This is an old political comic I found in a news paper early in 2007, and I just wanted to share it (and store it in the cloud).  While the issues is not really relevant any longer, and despite your personal political views, I do think it accurate encapsulated a major factor as to why Howard lost the 2007 election.

Political Comic - Rudd vs Howard

I’m Kevin, and I’m here to help.

The internets has broke

IN BRIEF |Optus is experiencing a major outage in QLD and northern NSW due to simultaneous network failures. According to reports, a fibre link between NSW and QLD was damaged at the same time as a hardware failure occurred on the redundant path.

The outage is affecting all services, including Internet, mobiles and landlines. Many businesses including telcos, ISPs and others that rely on connectivity are also suffering as a result.

Some ISPs are reporting 1PM as a possible restoration time.


This resulted in the total or partial loss for Optus, VodaPhone and 3 mobiles, internet and telephony services. Since many other ISPs and carriers use (in all or part) of the Optus interstate links (such as iiNet) also suffered from the outage which lasted from 8am this morning until just after 1pm today.

The electronic check-in and baggage handling systems at Brisbane’s international and domestic terminals went offline, delaying flights for up to an hour.

Major banks and hospitals were also affected but the 000 number was not. Royal Brisbane and Women’s Hospital spokeswoman Kieran Keyes said the Optus outage had minimal impact on the women’s and children’s hospital.

While errors like this are incredibly rare, it does highlight how weak the nation is to possible attacks to our telecommunication infrastructure.  If the government owns none of the telecommunication network, and the telcos are unable to reach peering and fail-over agreements, then the country could suffer a total communications blackout with only a handful of targets needing to be hit.  Since the government is unable to mandate security with the telcos and with Telstra now being fully privatized, how can the government control and secure the networks in times of crisis?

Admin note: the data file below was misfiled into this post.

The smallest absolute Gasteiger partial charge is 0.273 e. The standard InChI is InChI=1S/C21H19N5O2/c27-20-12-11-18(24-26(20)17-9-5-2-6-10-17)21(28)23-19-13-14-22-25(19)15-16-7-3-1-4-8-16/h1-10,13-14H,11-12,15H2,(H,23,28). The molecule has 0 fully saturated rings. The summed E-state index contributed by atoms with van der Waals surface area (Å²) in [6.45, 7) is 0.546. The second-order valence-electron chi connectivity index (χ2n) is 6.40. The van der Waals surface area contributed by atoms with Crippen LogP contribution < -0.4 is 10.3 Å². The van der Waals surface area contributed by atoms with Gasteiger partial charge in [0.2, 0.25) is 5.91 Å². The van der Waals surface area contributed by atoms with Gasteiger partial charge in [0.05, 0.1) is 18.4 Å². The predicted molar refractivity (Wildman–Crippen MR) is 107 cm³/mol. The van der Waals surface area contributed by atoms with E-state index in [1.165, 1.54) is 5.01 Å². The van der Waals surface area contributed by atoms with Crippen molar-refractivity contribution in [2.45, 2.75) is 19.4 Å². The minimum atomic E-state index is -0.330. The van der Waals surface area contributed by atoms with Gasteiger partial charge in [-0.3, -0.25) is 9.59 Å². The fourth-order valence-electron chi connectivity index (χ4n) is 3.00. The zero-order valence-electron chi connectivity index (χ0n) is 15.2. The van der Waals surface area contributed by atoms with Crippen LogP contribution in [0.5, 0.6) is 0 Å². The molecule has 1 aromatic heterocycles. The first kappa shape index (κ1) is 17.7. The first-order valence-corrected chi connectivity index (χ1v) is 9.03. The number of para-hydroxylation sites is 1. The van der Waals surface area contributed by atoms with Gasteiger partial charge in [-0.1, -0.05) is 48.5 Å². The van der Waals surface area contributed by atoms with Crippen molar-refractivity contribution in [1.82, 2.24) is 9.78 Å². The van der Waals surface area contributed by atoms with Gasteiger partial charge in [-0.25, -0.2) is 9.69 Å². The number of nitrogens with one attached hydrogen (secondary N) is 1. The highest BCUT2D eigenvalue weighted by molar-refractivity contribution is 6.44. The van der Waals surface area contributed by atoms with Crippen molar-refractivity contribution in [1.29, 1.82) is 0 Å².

The fact that some public services were effected at all, shows that this is a major national security problem which needs addressing.  Taking down the communication network of a country like Australia, should in our age of technology, be a near impossibility.

Good to see lynch mobs are still alive and strong

From An Onymous Lefty, Lynch mob makes creepy paedophile seem like a victim:

Out of control scenes in Queensland, where the inability of the courts to find an impartial jury has led to a man accused of a child sex offence being released, to the excitement of an angry lynch mob. Their fine mobby work has led to expensive police protection being required to protect the man, since lily-livered modern governments have some kind of weirdo problem with self-appointed gangs of angry people doling out mob “justice” in place of the courts. We don’t need to see the evidence that a court would – he’s done something similar before which obviously means it couldn’t be anyone else who’s done it this time, so why can’t we exact our revenge in whatever bloodthirsty manner seems best to us?

First, I think it’s important to stress that nothing I am about to say should indicate that I condone the activities of this clearly sick individual. NOTHING!